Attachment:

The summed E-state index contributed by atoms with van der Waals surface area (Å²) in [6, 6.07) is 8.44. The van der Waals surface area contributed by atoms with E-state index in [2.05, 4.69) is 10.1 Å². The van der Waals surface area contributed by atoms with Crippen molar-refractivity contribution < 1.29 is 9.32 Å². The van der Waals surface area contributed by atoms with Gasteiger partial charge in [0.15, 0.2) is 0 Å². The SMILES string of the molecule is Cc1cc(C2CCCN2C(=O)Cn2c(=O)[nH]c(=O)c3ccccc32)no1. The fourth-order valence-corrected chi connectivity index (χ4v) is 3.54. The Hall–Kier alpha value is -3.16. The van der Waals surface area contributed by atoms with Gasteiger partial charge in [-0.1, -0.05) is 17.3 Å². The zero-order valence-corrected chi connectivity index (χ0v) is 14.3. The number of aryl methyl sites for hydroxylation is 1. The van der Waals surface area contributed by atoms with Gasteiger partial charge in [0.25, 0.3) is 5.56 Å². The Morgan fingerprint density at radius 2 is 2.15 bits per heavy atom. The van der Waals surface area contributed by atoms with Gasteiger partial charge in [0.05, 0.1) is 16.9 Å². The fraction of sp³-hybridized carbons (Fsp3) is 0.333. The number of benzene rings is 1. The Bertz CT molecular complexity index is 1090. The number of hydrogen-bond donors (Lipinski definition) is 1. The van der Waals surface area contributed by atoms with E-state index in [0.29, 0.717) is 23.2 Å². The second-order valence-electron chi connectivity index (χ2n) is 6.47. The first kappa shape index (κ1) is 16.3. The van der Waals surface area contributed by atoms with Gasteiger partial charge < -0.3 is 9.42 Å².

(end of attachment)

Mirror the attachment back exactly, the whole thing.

The summed E-state index contributed by atoms with van der Waals surface area (Å²) in [6, 6.07) is 8.44. The van der Waals surface area contributed by atoms with E-state index in [2.05, 4.69) is 10.1 Å². The van der Waals surface area contributed by atoms with Crippen molar-refractivity contribution < 1.29 is 9.32 Å². The van der Waals surface area contributed by atoms with Gasteiger partial charge in [0.15, 0.2) is 0 Å². The SMILES string of the molecule is Cc1cc(C2CCCN2C(=O)Cn2c(=O)[nH]c(=O)c3ccccc32)no1. The fourth-order valence-corrected chi connectivity index (χ4v) is 3.54. The Hall–Kier alpha value is -3.16. The van der Waals surface area contributed by atoms with Gasteiger partial charge in [-0.1, -0.05) is 17.3 Å². The zero-order valence-corrected chi connectivity index (χ0v) is 14.3. The number of aryl methyl sites for hydroxylation is 1. The van der Waals surface area contributed by atoms with Gasteiger partial charge in [0.25, 0.3) is 5.56 Å². The Morgan fingerprint density at radius 2 is 2.15 bits per heavy atom. The van der Waals surface area contributed by atoms with Gasteiger partial charge in [0.05, 0.1) is 16.9 Å². The fraction of sp³-hybridized carbons (Fsp3) is 0.333. The number of benzene rings is 1. The Bertz CT molecular complexity index is 1090. The number of hydrogen-bond donors (Lipinski definition) is 1. The van der Waals surface area contributed by atoms with E-state index in [0.29, 0.717) is 23.2 Å². The second-order valence-electron chi connectivity index (χ2n) is 6.47. The first kappa shape index (κ1) is 16.3. The van der Waals surface area contributed by atoms with Gasteiger partial charge < -0.3 is 9.42 Å².